Open System Theory – Coursework Example

OPEN SYTEM THEORY Open System Theory is a type of system which continuously interacts with the surroundings. The type of interaction can take different forms with a specific boundary, but will depend on a number of factors. In nursing, this theory takes a look at how different disorder may affect the normal lives of people. One of the most common type of health disorders is Post traumatic Stress Disorder (PTSD). It is defined as a pathological disquiet that frequently occurs after a person experiences severe trauma which constitutes a threat to the integrity of the individual.
Origin of PTSD
Despite the fact that PTSD is often regarded a new diagnosis, it first appeared in 1980. The history of this disorder has been linked to the history of war. However, the disorder has also been linked with civilian individuals that have been involved in natural disorders, serious accidents and catastrophes. The first diagnosis, according to Diagnostic and statistical manual for Mental Disorders (DSM-1) in the year 1952. It was under the name gross stress reaction. When (DSM-111) was developed after the Vietnam War that lead to further analysis of the disorder (Meleis, 2011). PSTD was then defined as a disorder that is a final pathway that occurs as a consequence of different types of stress .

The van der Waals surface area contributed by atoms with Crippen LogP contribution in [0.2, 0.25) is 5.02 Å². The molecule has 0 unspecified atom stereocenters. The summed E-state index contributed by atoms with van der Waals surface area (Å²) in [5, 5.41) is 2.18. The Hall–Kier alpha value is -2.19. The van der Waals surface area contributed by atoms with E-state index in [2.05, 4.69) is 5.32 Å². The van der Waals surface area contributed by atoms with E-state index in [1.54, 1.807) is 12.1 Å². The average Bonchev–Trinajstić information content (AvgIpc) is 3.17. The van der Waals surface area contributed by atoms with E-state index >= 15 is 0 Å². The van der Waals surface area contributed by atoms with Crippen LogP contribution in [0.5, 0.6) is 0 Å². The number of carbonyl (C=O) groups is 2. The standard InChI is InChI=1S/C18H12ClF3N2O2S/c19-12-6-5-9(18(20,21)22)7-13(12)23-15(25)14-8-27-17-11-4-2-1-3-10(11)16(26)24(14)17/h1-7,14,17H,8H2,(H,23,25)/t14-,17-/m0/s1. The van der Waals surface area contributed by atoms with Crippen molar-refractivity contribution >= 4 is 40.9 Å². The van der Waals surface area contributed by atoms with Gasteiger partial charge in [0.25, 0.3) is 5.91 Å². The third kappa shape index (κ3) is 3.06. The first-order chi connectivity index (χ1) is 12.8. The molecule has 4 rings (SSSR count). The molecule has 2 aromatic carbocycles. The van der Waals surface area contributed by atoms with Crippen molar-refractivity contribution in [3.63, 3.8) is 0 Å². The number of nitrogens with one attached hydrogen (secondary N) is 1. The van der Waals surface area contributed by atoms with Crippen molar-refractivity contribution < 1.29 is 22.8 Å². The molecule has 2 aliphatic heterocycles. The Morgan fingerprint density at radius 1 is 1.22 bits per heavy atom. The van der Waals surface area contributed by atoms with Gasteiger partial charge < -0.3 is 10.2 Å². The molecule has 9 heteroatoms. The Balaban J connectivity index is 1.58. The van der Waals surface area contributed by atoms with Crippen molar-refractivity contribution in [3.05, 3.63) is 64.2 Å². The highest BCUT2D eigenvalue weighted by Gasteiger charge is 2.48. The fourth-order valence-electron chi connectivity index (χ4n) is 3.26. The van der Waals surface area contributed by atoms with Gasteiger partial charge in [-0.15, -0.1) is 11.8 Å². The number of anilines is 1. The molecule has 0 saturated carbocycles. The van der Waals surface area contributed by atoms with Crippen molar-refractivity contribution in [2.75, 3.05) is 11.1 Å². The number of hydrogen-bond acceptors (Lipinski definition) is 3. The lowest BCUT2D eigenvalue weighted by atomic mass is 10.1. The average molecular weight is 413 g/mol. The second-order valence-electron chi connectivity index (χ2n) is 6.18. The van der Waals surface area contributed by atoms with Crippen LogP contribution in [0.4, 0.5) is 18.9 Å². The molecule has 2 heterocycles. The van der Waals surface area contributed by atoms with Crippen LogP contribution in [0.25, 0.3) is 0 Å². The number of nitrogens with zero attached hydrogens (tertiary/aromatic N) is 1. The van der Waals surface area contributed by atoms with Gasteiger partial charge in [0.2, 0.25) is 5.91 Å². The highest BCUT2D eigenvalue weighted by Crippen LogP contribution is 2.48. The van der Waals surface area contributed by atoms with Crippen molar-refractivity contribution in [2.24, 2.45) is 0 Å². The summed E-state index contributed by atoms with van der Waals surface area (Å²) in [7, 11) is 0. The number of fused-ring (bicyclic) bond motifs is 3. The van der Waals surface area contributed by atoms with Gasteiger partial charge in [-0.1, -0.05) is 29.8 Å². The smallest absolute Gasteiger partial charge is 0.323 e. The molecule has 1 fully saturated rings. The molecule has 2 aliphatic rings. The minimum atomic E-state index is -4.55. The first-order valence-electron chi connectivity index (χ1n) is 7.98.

Pathophysiology of PTSD
In the CNS, the major mediators of the sypmtoms of PTSD are serotonin, dopamine and GABA. Other Neuorotransmitters are Corticotropin –releasing factor. With regards to PNS the automatic nervous system usually mediates these symptoms (Ziegler,2005). For PSTD, there is increased floe in the right parahhipocampal region and their reduced serotonin type 1A receptor binding on the posterior cingulate. Research shows that abnormalities in serotonin neurotransmission in the brain is a good indicator for someone suffering from PTSD.
Effects of PTSD
The primary psychological effect of the traumatic experience is a shattering of innocence. Consequently, this creates the loss of safety and predictability. The patient is usually disillusioned because the traumatic events cannot be processed in the mind due to the overwhelming nature. The trauma takes on the person’s life and its continued events will haunt the person’s normal life. This will depression, anxiety, agitation and a sense of meaninglessness. Extreme cases may lead to suicide .
References
Meleis, A. I. (2011). Theoretical nursing: Development and progress. Philadelphia: Wolters Kluwer Health/Lippincott Williams & Wilkins.
Ziegler, S. M. (2005). Theory-directed nursing practice. New York: Springer Pub. Co.